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Flat Earthers and Skeptics Face Off

Flat Earthers and Skeptics Face Off

A gathering of skeptics and Flat Earth enthusiasts came together in California over the weekend for a summit that may rival Donald Trump meeting Kim Jong-Un when it comes to sheer strangeness. The curious confab came together after James Underdown, who leads a skeptical group based out of Los Angeles, announced plans to demonstrate that the planet is round via a series of experiments at the Salton Sea. He told a local TV station that, after seeing the stunning rise in popularity online for the Flat Earth, he felt compelled to debunk the idea and "decided to sort of address this in person" rather than through blog posts or YouTube videos.

Word of the event made its way to the ever-vigilant Flat Earth research community and led to a little over two dozen passionate advocates for the idea showing up at Underwood's undertaking. As the conspiracy theorists looked on, the skeptic showed, by way of a boat sailing on the sea, that the curvature of the Earth can been seen by how stripes on the ship slowly disappeared from view. However, the classic example often used by critics did little to convince the Flat Earth fans in attendance.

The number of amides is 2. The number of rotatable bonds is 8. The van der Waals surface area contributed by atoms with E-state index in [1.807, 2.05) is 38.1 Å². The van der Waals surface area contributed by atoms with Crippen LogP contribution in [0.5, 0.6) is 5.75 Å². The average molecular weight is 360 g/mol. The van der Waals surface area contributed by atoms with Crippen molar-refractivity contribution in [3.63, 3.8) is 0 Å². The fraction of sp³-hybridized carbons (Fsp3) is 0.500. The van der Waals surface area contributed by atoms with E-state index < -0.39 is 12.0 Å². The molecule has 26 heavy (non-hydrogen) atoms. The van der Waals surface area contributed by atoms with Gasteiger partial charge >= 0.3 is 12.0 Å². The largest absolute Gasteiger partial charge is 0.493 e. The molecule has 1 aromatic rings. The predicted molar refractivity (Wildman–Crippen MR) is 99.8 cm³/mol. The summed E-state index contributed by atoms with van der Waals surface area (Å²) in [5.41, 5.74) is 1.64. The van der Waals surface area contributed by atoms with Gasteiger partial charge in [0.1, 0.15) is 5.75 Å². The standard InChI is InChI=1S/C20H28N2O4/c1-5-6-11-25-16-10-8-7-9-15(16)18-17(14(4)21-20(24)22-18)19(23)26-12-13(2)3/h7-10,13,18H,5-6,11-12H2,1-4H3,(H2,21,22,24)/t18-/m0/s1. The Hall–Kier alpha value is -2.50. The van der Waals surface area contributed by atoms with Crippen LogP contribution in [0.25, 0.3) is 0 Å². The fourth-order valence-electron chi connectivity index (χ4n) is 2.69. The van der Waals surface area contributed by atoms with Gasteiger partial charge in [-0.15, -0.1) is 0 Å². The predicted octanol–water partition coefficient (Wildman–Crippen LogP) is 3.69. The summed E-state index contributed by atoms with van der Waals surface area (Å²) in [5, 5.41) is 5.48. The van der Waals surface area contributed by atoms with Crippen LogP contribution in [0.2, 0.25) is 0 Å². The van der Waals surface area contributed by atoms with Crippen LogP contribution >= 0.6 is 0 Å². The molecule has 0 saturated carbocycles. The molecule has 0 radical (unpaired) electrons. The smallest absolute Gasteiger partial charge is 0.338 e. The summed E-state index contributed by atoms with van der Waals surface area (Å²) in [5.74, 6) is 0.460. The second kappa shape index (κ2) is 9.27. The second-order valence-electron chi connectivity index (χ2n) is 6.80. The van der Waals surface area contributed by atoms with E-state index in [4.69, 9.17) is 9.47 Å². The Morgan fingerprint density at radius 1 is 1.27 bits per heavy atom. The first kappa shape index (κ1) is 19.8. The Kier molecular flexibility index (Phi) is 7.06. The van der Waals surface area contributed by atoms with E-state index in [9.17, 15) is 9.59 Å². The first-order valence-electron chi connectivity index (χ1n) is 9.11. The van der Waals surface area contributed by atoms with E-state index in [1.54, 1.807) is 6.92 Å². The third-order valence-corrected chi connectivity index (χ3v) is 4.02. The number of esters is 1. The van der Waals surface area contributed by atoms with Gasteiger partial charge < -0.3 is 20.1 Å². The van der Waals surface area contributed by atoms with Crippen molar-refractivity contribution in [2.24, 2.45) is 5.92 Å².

When asked if anyone from his group had changed their mind about the shape of the planet, prominent Flat Earth researcher and former C2C guest Mark Sargent succinctly told KESQ, "not a chance." And a fascinating look at the event from the perspective of the Flat Earth camp can be seen in a YouTube video produced by one researcher at the scene. The reaction to the proceedings was largely amusement over the experiments, which they claim "overlooked atmospheric conditions" and were subsequently dubbed "laughable."

For his part, Underwood didn't seem too surprised that he failed to convert the conspiracy theorists, since "they're obviously not convinced by all the other evidence that is out there." In fact, the skeptic seemed more concerned with the general public who may have heard about the conspiracy theory and might be tempted to entertain the idea. As such, he deemed the event a success and, since there were no fisticuffs between the Flat Earth fans and skeptics, we're inclined to agree.

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